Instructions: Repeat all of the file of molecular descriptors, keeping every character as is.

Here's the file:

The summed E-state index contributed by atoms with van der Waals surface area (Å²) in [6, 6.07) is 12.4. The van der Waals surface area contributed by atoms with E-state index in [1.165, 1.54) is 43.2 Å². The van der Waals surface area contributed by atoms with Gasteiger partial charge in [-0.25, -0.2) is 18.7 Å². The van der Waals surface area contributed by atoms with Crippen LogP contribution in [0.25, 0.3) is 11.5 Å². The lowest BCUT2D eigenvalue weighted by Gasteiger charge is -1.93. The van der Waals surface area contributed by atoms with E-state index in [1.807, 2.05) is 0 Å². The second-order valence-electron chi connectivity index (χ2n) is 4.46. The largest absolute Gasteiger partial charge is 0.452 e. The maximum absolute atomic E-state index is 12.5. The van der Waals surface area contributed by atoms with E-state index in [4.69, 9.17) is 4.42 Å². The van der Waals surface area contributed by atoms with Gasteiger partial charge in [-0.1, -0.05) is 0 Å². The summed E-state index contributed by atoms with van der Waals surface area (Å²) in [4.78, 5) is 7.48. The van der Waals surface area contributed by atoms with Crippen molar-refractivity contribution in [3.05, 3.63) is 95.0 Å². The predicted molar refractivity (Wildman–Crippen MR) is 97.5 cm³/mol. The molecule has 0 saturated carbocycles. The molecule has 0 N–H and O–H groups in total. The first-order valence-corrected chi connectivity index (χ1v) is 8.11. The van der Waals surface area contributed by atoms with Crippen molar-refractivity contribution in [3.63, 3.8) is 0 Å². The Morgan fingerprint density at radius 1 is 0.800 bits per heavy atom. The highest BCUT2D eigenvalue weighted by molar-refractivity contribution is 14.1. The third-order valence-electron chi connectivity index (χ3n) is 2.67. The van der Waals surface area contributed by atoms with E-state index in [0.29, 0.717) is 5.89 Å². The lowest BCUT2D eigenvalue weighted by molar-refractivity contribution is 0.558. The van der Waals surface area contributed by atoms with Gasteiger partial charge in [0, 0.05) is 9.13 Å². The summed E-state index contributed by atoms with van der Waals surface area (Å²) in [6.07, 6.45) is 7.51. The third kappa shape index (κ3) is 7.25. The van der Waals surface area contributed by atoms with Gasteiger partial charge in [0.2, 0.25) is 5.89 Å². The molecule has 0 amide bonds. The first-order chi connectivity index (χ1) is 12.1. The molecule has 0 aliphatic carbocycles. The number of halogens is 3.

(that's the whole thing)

The summed E-state index contributed by atoms with van der Waals surface area (Å²) in [6, 6.07) is 12.4. The van der Waals surface area contributed by atoms with E-state index in [1.165, 1.54) is 43.2 Å². The van der Waals surface area contributed by atoms with Gasteiger partial charge in [-0.25, -0.2) is 18.7 Å². The van der Waals surface area contributed by atoms with Crippen LogP contribution in [0.25, 0.3) is 11.5 Å². The lowest BCUT2D eigenvalue weighted by Gasteiger charge is -1.93. The van der Waals surface area contributed by atoms with E-state index in [1.807, 2.05) is 0 Å². The second-order valence-electron chi connectivity index (χ2n) is 4.46. The largest absolute Gasteiger partial charge is 0.452 e. The maximum absolute atomic E-state index is 12.5. The van der Waals surface area contributed by atoms with E-state index in [4.69, 9.17) is 4.42 Å². The van der Waals surface area contributed by atoms with Gasteiger partial charge in [-0.1, -0.05) is 0 Å². The summed E-state index contributed by atoms with van der Waals surface area (Å²) in [4.78, 5) is 7.48. The van der Waals surface area contributed by atoms with Crippen molar-refractivity contribution in [3.05, 3.63) is 95.0 Å². The predicted molar refractivity (Wildman–Crippen MR) is 97.5 cm³/mol. The molecule has 0 saturated carbocycles. The molecule has 0 N–H and O–H groups in total. The first-order valence-corrected chi connectivity index (χ1v) is 8.11. The van der Waals surface area contributed by atoms with Crippen molar-refractivity contribution in [3.63, 3.8) is 0 Å². The Morgan fingerprint density at radius 1 is 0.800 bits per heavy atom. The highest BCUT2D eigenvalue weighted by molar-refractivity contribution is 14.1. The third-order valence-electron chi connectivity index (χ3n) is 2.67. The van der Waals surface area contributed by atoms with E-state index in [0.29, 0.717) is 5.89 Å². The lowest BCUT2D eigenvalue weighted by molar-refractivity contribution is 0.558. The van der Waals surface area contributed by atoms with Gasteiger partial charge in [0, 0.05) is 9.13 Å². The summed E-state index contributed by atoms with van der Waals surface area (Å²) in [6.07, 6.45) is 7.51. The third kappa shape index (κ3) is 7.25. The van der Waals surface area contributed by atoms with Gasteiger partial charge in [0.2, 0.25) is 5.89 Å². The molecule has 0 amide bonds. The first-order chi connectivity index (χ1) is 12.1. The molecule has 0 aliphatic carbocycles. The number of halogens is 3.